An iconic figure in the history of jazz was born a hundred years ago

An iconic figure in the history of jazz was born a hundred years ago

A hundred years ago, on December 6, 1920, Dave Brubick was a Grammy Award-winning American pianist, composer, and outstanding figure in the history of jazz, the pinnacle of brilliant jazz, whose name is closely related to the evergreen Take Five.

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David Warren Brubick was born in Concord, California, his father was a rancher, and his mother was a trained pianist in England. He had already taken music lessons from his mother at the age of four, but it ended for a while at the age of 12 because the family moved to a farm and started Dave. Cowboy life. Early in his higher education, he still wanted to become a veterinarian even when he got home to work with his father, he created tuition fees by performing in night bars. Then one of his professors advised him, since his mind was on music anyway, that he would prefer to go to the conservatory, which he was happy with. Here he was somewhat confused because he hadn’t been able to pitch yet (he played an unknown piece of note for the first time), but he was so talented that he could graduate, and he just had to promise that he’d never teach piano.

Recruited during World War II, his corps was there on the coast of Normandy on June 6, 1944, but without Brubeck. He had been enjoying his companions playing the piano a few days earlier, and the general present in the evening had taken him out of his sub-unit so he could demonstrate his knowledge as a member of the Quartet. He had already participated in the liberation of Germany, and was received on D-Day in Regensburg.

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After dismantling it, Darius Miloud studied composing with a French composer at Mills College in Auckland and also took a few hours from Arnold Schönberg. He incorporated much of his classical music into jazz, and his art was heavily influenced by Bach, Beethoven and Chopin, and by the jazz genre of Duke Ellington, Art Tatum and Errol Garner, among others. In 1947, he formed his eight-member squad, which soon narrowed down into a trilogy and released many well-received recordings.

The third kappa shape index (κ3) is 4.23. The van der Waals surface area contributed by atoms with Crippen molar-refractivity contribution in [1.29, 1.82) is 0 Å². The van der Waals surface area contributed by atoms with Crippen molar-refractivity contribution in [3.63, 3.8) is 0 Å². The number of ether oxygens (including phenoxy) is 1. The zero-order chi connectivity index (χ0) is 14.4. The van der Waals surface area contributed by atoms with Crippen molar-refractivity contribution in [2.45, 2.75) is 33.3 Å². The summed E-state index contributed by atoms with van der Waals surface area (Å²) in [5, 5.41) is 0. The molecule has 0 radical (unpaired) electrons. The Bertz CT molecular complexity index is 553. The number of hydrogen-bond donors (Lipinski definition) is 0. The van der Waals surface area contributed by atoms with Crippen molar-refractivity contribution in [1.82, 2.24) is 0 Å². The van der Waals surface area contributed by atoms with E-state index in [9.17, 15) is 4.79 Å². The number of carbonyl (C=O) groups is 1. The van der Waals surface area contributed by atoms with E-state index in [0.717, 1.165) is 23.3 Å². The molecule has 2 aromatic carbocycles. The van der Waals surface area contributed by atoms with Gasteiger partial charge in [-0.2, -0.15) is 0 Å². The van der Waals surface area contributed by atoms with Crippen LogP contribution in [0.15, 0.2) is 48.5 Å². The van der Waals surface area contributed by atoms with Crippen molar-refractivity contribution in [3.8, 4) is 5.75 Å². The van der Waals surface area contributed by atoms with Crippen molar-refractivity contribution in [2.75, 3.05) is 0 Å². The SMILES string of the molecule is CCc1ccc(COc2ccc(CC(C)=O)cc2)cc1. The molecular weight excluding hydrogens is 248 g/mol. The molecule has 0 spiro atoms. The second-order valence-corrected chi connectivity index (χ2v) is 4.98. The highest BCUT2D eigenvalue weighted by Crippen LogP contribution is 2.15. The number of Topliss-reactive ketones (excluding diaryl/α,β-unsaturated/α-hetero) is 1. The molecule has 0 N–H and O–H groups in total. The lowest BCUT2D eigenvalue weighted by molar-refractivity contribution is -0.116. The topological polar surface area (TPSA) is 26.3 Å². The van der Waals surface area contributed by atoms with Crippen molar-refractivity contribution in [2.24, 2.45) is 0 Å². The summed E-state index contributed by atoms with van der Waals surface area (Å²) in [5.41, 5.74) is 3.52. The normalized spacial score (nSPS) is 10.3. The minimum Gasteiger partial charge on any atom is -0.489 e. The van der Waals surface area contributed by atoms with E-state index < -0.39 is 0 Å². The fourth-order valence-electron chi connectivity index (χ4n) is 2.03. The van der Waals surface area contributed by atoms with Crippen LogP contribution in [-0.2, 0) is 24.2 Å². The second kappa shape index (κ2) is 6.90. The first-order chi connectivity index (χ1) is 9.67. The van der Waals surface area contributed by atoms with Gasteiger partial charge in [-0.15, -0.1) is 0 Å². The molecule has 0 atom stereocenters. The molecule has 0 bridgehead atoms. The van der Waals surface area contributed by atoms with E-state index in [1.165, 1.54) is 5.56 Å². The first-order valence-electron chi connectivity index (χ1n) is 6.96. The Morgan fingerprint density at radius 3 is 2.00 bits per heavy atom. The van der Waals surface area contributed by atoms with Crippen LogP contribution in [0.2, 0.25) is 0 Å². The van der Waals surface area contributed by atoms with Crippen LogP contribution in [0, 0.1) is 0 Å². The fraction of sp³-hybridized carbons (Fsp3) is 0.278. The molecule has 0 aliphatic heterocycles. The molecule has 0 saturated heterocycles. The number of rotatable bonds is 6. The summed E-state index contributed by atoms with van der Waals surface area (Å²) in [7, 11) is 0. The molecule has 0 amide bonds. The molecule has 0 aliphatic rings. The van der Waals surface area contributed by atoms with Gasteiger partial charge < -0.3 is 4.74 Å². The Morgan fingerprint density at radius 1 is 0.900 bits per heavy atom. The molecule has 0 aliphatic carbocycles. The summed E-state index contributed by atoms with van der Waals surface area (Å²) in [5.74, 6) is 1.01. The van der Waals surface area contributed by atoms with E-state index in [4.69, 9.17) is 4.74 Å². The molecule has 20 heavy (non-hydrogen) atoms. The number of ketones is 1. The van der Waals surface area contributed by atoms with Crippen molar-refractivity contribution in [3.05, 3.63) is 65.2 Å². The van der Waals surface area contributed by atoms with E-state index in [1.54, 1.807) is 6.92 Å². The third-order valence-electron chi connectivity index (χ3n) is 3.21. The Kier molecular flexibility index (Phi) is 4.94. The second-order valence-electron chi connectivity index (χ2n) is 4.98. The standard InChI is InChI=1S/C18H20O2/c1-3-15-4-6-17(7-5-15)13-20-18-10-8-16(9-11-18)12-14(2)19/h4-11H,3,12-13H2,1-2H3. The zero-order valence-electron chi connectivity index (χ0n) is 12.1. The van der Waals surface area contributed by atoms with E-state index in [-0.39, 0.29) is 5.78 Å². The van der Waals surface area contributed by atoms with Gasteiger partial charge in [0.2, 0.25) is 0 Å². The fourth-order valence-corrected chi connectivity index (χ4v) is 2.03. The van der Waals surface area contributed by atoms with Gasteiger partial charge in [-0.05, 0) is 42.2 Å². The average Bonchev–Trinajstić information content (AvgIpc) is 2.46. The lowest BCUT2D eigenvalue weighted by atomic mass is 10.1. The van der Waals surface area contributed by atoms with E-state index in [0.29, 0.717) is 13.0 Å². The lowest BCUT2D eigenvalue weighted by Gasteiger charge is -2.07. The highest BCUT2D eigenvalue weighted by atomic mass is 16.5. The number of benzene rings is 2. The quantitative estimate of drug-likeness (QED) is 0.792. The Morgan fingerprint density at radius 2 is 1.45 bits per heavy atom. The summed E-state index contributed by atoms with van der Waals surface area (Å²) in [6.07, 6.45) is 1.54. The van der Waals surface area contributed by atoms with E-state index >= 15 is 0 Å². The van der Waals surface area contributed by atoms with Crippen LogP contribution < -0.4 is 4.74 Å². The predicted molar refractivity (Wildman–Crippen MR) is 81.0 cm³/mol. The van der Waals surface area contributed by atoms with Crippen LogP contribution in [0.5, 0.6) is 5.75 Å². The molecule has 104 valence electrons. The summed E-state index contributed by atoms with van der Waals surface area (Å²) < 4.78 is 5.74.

After an almost fatal accident in 1951, pianist formed a quadruple, and his trio was joined by saxophonist Paul Desmond, a former octagonist. Within a decade and a half of its existence, the band has garnered rave critics and audiences, playing with legends like Duke Ellington, Ella Fitzgerald, Charlie Parker, Dizzy Gillespie, and Stan Getz. Their biggest hit was Desmond’s composition, Take Five, who also toured pop charts. Its popularity is shown by the image of Brubeck in 1954 – after Louis Armstrong as the second jazz musician She has also appeared on the cover of American Time magazine.

They embarked on an international tour for the first time in 1958, touring Poland, India, Turkey, Sri Lanka, Afghanistan, Pakistan, Iran and Iraq on a tour secretly sponsored by the State Department. The trip had a major impact not only on the audience there, but also on the musician, as he got acquainted with popular multi-rhythm music (meaning that many rhythms can be heard in polyphonic music at the same time), which fundamentally changed his musical thinking. Proof of this is Blue Rondo a la Turk and Take Five, which became a trademark of Probek, on the album Time Out released a year later. Time Out was the first jazz record to surpass a million copies sold, and it remains one of the best-selling jazz albums of all time.

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Brubeck performed with his teams for more than six decades, and in 1997 and 2003 he also toured Budapest. With his various lineups, he was a regular participant of the most prestigious festivals, and released over a hundred records. Four of his six children also chose the musical track, and either performed or recorded a recording together multiple times. He played the pianist in front of several American presidents, and gained a serious reputation as a composer. In addition to the jazz genre, he wrote ballets and musicals (for example the true ambassadors of Louis Armstrong), speeches, cantats, television and film music, string quartets, chamber music, orchestral acts, and a mini-opera after Steinbeck.

He is the recipient of numerous awards, including the National Medal of Arts in 1994, the highest American Medal of Arts, the Grammy Award for Lifetime Achievement in 1996, the Kennedy Center Award in 2009, and a star gracing the Hollywood Walk of Fame, and an asteroid. about him. In 2000, he and his wife founded the Brubeck Institute to support talented musicians, and in 2010 a documentary about his life was filmed, one of the jazz producers Clint Eastwood was.

Dave Brubick passed away on December 5, 2012, one day before his 92nd birthday. His last 100th birthday singles, baby songs on his lullabies album, popular classics were released. Like Summertime, Over The Rainbow, Danny Boy, and Brahms Lullaby Intimate renditions can be heard.

Cover photo: illustration

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